When she gets there, she and a rookie start on the same day. She reminds the guys that she's a newbie, not a rookie, but they put her through her paces anyway. She's the first female firefighter in the area, and her expertise, commendations, and physical skills aren't winning most of them over. After all, they now have to put their porn away. But the rookie seems nice. And cute. Very cute. And damnit, she's not supposed to be having feelings! Especially not THOSE feelings!

As expected, it was a fast read that I got through in just a couple of days as I kept picking it back up. Everything is wrapped up nicely in a bow at the end, which is why it's labeled as romance-y. But Ms. Center has some interesting ideas along the way about forgiveness and about strength and the past. A few things caught me off guard--it doesn't all go down like you'll predict. It's a fun read that will satisfy her many fans.

This book is being published by St. Martin's Press, a division of Macmillan, my employer.

Friday, August 2, 2019

Book Review: Stranger Beside Me by Ann Rule (audio)

I wish I remembered who had suggested I read this. I do believe it was one of my customers. True Crime has been a big trend the last couple of years, and Ann Rule is the doyenne of the genre. However, despite selling truckloads of her books when I was a bookseller, I had always dismissed her as a ripped-from-the-headlines exploiter for the masses of people's tragedies. I underestimated her.

When Ann got a book contract to write about a half dozen missing Seattle girls, she never expected to be part of the story herself. What journalist would? What journalist would think,, oh, the murderer is probably a friend of mine? So this book, I understand, is considerably different from her others. In this one, it's part memoir while also being a true crime story.

Ann had been a cop but had quit to pursue her dream of being a writer. As a former cop, she knew crime, and that's what kept food on her table. I got the impression she fell into this genre more than had a passion for it. Also, this genre didn't exist at this time. The only place for it, besides the local news, was true crime magazines that were considered rather salacious and sold at the checkout counter of grocery stores. As a recent divorcee with several children, Ann didn't seem to have a lot of options either way.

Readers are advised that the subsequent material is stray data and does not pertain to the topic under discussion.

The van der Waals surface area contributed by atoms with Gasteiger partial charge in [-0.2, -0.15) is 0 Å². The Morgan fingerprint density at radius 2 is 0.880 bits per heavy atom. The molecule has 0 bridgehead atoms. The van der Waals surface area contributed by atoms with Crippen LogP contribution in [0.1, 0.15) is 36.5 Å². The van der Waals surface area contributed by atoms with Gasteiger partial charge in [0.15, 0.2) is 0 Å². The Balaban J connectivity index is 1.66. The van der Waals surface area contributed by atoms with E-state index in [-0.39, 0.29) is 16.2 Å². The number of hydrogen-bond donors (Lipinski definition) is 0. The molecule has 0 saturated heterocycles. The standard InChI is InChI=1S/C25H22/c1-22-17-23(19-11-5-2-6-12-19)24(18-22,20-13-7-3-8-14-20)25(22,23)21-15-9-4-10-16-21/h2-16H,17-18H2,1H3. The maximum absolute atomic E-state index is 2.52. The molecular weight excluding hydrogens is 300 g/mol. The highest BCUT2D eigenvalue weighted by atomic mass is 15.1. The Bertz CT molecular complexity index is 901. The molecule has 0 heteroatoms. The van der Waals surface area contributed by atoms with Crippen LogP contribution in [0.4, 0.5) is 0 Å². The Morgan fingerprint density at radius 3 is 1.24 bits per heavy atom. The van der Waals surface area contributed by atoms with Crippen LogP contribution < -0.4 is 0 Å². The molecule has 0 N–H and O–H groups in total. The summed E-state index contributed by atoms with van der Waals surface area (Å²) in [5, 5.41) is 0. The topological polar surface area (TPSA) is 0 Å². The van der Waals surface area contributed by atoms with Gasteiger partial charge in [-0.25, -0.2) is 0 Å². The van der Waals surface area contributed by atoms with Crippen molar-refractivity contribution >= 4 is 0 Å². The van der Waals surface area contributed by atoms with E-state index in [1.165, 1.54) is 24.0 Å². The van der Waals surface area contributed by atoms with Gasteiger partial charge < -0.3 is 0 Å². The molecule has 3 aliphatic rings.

She doesn't get into the story of her marriage at all, but afterwards she did feel compelled to volunteer at a hotline for people who needed assistance dealing with tragedies. A colleague at the hotline was a young college student she got along with. They stayed friends for years after. His name was Ted Bundy.

Talk about riveting. This book was terrifying, visceral, not exploitative of the dead girls, and for a long, long time Ann just couldn't believe Ted did it. It truly took a preponderance of evidence to convince her, which is a good thing. Unlike anyone writing about Ted Bundy now, she went in not knowing for sure that he did any of the crimes. In fact, she went in with more than an open mind--she went in sympathetic and biased towards the suspected killer. And yet, she was convinced. This book created the genre of true crime in books. It set the standard. Because of Ann's unprecedented access to the murderer, it had more information and set a higher bar than nearly anything to come after could achieve. It is the gold standard.

Today it's also extra fascinating in that there are several Afterwards that brought the book up to date through Ted's execution. I do wish there had been at least one since then--I'd love to know, with our current technology, if more murders have been attributed to him, and if more bodies were found, as the suspicion was always that he was much, much more prolific than anyone could ever prove. And Ted, convinced to the end of his ability to charm anyone, stayed in touch with Ann until she could no longer tell him she had even a shard of doubt about his guilt, so her communication with him was unlike any journalist writing about a murderer before or since. Even Truman Capote, as close as he got to his subjects, didn't know them before they were in prison.

If you too have been swept up in True Crime, this is the book for you. The one that started it all. It will make you double check you locked the doors at night.

I listened to this eaudiobook via Libby/Overdrive.

Thursday, August 1, 2019

My Month in Review: July

The Month in Review meme is hosted by Nicole at Feed Your Fiction Addiction.

I note the non-Macmillan books in this post with a star.

Books completed this month:
Crazy Rich Asians by Kevin Kwan (audio)*
The Address Book: The Untold History of the Places Where We Live by Deirdre Mask
Working: Researching, Interviewing, Writing by Robert A. Caro (audio)*
Fleishman Is in Trouble by Taffy Brodesser-Akner
Go with the Flow by Lily Williams and Karen Schneemann
Death of an American Beauty by Mariah Fredericks
Dragon Hoops by Gene Luen Yang
The Other Bennet Sister: A Novel by Janice Hadlow
Finding Mr. Better-Than-You by Shani Petroff

Books I am currently reading/listening to:
Wolf Hall by Hilary Mantel
When Did the Statue of Liberty Turn Green? And 101 Other Questions about New York City by Jean Ashton*

What I acquired this month (non-work books): 
Fleishman Is in Trouble by Taffy Brodesser-Akner for my book club. I'm so glad I'm in a book club that isn't afraid to read hardcovers! But I did pass it on to another member when I finished reading it.